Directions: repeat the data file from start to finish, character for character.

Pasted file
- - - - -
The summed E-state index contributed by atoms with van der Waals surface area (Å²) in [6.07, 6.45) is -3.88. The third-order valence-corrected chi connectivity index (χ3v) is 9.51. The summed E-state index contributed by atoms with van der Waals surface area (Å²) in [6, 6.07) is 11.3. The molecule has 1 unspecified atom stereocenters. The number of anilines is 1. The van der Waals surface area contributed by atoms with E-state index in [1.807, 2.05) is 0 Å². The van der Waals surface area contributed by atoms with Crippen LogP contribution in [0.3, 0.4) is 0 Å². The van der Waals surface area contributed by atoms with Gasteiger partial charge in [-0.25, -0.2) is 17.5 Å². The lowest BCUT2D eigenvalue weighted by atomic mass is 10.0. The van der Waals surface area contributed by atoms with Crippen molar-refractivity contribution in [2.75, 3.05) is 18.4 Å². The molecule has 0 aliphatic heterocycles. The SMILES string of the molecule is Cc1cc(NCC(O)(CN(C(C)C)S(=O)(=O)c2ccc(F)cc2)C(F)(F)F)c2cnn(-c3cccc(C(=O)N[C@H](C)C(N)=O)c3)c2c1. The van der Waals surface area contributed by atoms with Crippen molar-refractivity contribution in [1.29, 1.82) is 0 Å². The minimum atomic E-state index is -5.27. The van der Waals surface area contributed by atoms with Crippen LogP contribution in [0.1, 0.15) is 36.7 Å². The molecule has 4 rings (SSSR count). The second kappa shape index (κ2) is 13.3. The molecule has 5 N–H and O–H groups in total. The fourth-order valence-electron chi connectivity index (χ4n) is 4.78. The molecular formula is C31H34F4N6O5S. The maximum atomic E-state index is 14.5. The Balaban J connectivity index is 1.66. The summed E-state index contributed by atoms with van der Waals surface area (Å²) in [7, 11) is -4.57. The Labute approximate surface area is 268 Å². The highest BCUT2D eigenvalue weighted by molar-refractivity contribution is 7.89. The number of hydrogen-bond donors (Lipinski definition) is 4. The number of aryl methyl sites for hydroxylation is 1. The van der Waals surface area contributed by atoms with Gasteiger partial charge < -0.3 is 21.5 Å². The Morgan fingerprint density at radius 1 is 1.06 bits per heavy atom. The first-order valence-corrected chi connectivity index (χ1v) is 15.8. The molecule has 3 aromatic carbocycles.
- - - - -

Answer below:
The summed E-state index contributed by atoms with van der Waals surface area (Å²) in [6.07, 6.45) is -3.88. The third-order valence-corrected chi connectivity index (χ3v) is 9.51. The summed E-state index contributed by atoms with van der Waals surface area (Å²) in [6, 6.07) is 11.3. The molecule has 1 unspecified atom stereocenters. The number of anilines is 1. The van der Waals surface area contributed by atoms with E-state index in [1.807, 2.05) is 0 Å². The van der Waals surface area contributed by atoms with Crippen LogP contribution in [0.3, 0.4) is 0 Å². The van der Waals surface area contributed by atoms with Gasteiger partial charge in [-0.25, -0.2) is 17.5 Å². The lowest BCUT2D eigenvalue weighted by atomic mass is 10.0. The van der Waals surface area contributed by atoms with Crippen molar-refractivity contribution in [2.75, 3.05) is 18.4 Å². The molecule has 0 aliphatic heterocycles. The SMILES string of the molecule is Cc1cc(NCC(O)(CN(C(C)C)S(=O)(=O)c2ccc(F)cc2)C(F)(F)F)c2cnn(-c3cccc(C(=O)N[C@H](C)C(N)=O)c3)c2c1. The van der Waals surface area contributed by atoms with Crippen molar-refractivity contribution in [1.29, 1.82) is 0 Å². The minimum atomic E-state index is -5.27. The van der Waals surface area contributed by atoms with Crippen LogP contribution in [0.1, 0.15) is 36.7 Å². The molecule has 4 rings (SSSR count). The second kappa shape index (κ2) is 13.3. The molecule has 5 N–H and O–H groups in total. The fourth-order valence-electron chi connectivity index (χ4n) is 4.78. The molecular formula is C31H34F4N6O5S. The maximum atomic E-state index is 14.5. The Balaban J connectivity index is 1.66. The summed E-state index contributed by atoms with van der Waals surface area (Å²) in [7, 11) is -4.57. The Labute approximate surface area is 268 Å². The highest BCUT2D eigenvalue weighted by molar-refractivity contribution is 7.89. The number of hydrogen-bond donors (Lipinski definition) is 4. The number of aryl methyl sites for hydroxylation is 1. The van der Waals surface area contributed by atoms with Gasteiger partial charge < -0.3 is 21.5 Å². The Morgan fingerprint density at radius 1 is 1.06 bits per heavy atom. The first-order valence-corrected chi connectivity index (χ1v) is 15.8. The molecule has 3 aromatic carbocycles.